Youthful Stark delights The Convent
Friday 11th December 2015
Tonight we had blues with a difference, Stark are definitely not orthodox – that said they produce music that is authentic and delivered with verve and passion. Stark are a great young trio from Brighton with real potential to light up the British Blues scene and way beyond crossing artificial boundaries created with a world obsessed with genres and putting music into boxes.
Jamie Francis’s guitar of choice is a resonator played like an electric the sound is both interesting and musically spot on mixing well with his vocals and the trio’s interpretations of blues classics and self-penned numbers. Ensuring the band has rhythm, and another two voices, drummer Evan Carson controls the beat and creates layers of sound with carefully selected array of sticks including mallets, rods and brushes, and bassist Joshua Franklin. Team Stark describe themselves as alternative blues, the reality being that they a have blues running through their core like a stick of Brighton Rock, they just stir the pot up creating a sound that is contemporary and refuses to be trapped behind a label. They want to be heard and judged by the sound they produce not pre-conceptions (often misguided) of Blues in Britain today.
The set was full of power opening with Dylan and closing with a free-flowing version of Whole Lotta Love. Their interpretation of Robert Johnson’s, Crossroad Blues was very much up-tempo and it really did work once again demonstrating what a classic number this oft heard blues song is. In the mix was Jeff Lang’s Copper Mine a lively number, Big Shaky a Kelly Jo Phelps number and those from the lexicon of the blues foundations such as Robert Johnson’s If I Had Possession Over Judgement Day appropriate in front of the altar at The Convent and Blind Lemon Jefferson’s Rising High Water Blues a modern and fresh re-working hitting the high water line.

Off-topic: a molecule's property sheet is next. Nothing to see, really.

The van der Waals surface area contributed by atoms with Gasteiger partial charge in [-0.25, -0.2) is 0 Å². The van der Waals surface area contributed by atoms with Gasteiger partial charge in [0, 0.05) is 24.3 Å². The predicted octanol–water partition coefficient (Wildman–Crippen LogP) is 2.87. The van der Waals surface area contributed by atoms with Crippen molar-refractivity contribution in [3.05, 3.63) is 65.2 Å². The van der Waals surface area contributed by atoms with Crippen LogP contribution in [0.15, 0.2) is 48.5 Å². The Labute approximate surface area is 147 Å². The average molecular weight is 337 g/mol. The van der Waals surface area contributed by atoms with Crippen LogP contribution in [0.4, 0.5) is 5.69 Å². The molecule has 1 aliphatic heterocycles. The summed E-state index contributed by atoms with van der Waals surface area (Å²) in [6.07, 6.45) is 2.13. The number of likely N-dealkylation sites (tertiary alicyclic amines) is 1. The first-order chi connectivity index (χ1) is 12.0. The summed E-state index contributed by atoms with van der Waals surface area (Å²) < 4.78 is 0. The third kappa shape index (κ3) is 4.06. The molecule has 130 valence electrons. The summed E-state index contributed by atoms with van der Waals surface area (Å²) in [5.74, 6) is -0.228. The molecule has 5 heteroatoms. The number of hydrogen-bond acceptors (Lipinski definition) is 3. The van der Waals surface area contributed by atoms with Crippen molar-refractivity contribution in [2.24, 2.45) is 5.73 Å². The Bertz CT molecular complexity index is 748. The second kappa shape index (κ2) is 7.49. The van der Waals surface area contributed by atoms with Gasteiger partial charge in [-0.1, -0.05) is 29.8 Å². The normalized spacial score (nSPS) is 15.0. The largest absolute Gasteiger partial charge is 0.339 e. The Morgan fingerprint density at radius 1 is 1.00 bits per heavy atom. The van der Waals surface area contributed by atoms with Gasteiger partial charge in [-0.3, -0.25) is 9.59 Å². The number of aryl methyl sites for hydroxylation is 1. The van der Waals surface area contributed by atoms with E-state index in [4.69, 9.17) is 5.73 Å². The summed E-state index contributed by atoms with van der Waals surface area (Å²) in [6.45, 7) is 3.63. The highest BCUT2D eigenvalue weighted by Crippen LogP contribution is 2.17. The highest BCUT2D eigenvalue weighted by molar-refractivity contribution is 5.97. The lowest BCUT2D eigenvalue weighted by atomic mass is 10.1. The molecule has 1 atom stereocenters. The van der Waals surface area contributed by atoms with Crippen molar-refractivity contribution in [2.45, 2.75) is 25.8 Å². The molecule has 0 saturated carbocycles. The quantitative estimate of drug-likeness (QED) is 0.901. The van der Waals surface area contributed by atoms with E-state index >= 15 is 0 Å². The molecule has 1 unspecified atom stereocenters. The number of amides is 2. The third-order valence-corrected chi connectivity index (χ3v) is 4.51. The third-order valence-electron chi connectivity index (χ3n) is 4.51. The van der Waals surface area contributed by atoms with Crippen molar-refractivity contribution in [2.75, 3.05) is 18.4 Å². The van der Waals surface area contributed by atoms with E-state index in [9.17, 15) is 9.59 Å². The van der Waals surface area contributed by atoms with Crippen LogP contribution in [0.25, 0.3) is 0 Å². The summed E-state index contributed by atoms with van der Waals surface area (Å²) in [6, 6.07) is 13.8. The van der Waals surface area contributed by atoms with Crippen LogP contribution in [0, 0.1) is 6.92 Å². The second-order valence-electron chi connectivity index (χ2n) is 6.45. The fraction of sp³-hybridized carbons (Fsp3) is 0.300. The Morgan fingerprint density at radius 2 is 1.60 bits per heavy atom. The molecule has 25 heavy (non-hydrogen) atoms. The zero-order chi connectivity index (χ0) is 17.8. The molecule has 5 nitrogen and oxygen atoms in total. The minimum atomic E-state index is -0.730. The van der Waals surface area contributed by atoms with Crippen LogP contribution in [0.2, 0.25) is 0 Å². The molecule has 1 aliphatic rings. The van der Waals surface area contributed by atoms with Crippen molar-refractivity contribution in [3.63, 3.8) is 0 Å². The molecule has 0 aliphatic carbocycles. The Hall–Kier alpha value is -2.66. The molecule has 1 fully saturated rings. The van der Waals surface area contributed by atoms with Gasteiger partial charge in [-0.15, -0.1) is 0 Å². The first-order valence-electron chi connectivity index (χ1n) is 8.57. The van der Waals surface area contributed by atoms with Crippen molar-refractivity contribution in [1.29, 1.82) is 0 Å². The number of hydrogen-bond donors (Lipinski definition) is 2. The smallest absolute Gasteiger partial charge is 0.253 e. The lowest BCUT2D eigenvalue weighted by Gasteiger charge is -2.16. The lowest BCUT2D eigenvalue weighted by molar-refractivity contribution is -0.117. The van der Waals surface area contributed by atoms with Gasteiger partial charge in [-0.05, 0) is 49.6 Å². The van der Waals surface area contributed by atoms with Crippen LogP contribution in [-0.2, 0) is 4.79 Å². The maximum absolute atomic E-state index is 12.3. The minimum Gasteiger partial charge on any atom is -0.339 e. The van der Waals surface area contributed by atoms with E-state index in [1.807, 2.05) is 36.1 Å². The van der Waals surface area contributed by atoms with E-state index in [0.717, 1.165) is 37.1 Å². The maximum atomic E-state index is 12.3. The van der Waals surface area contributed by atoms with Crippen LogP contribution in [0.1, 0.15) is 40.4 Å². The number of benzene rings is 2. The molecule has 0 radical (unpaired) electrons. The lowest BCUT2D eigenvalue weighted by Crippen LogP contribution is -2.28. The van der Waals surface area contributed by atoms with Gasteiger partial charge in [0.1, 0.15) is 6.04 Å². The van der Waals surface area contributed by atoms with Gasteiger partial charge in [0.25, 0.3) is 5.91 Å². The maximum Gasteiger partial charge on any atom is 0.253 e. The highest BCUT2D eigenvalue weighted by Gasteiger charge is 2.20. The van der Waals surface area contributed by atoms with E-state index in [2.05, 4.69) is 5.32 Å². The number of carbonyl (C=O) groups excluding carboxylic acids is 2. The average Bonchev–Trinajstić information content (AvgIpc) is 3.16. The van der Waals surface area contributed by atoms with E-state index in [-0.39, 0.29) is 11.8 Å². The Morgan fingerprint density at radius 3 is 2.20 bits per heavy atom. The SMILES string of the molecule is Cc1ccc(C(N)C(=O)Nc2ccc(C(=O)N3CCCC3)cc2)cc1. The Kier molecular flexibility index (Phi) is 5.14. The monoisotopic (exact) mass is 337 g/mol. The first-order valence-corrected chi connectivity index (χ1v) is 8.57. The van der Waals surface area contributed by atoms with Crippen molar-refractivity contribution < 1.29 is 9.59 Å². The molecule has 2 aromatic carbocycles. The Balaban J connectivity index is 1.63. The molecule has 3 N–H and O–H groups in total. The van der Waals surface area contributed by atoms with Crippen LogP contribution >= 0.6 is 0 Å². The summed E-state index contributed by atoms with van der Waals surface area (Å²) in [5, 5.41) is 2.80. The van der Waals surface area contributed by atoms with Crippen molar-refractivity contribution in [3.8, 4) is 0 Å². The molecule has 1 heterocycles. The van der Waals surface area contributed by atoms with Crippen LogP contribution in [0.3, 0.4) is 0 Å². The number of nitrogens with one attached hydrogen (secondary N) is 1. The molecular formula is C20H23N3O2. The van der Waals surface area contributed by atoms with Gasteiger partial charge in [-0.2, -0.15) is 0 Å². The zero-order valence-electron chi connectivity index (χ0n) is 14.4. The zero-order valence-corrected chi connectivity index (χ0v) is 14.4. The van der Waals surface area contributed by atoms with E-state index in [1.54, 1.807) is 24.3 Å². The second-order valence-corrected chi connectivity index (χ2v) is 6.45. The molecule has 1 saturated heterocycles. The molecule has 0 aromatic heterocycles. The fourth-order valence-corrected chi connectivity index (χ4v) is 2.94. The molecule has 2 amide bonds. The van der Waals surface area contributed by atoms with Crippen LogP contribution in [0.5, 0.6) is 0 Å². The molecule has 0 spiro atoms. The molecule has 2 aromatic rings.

Stark are more than re-shaping classics, they obviously love, understand and are knowledgeable about the blues as reflected in the self-penned numbers from their current EP Stories From The Ground. Ball and Chain certainly stands out as exceptionally good both lyrically and musically. I Will Change and Feelin’ Good again demonstrate the trio’s talent, the audience was very appreciative and this is a young band to watch out for as they can only get better and the level is high at the moment!
The slide guitar playing on Son House’s Death Letter Blues grabbed your attention proving that Stark are a band of great depth and dimension with tonal layers that build themselves around the lyrics that are the heart of blues.
For me Stark are a trio of talent creating a sound that is distinctive and blues with attitude Bluesiana for the twenty-first century; they are definitely the combining of country and urban blues with a twist of youthful arrogance. If you have missed them when they played live then I recommend catching up with them via The Convent’s Netgig service.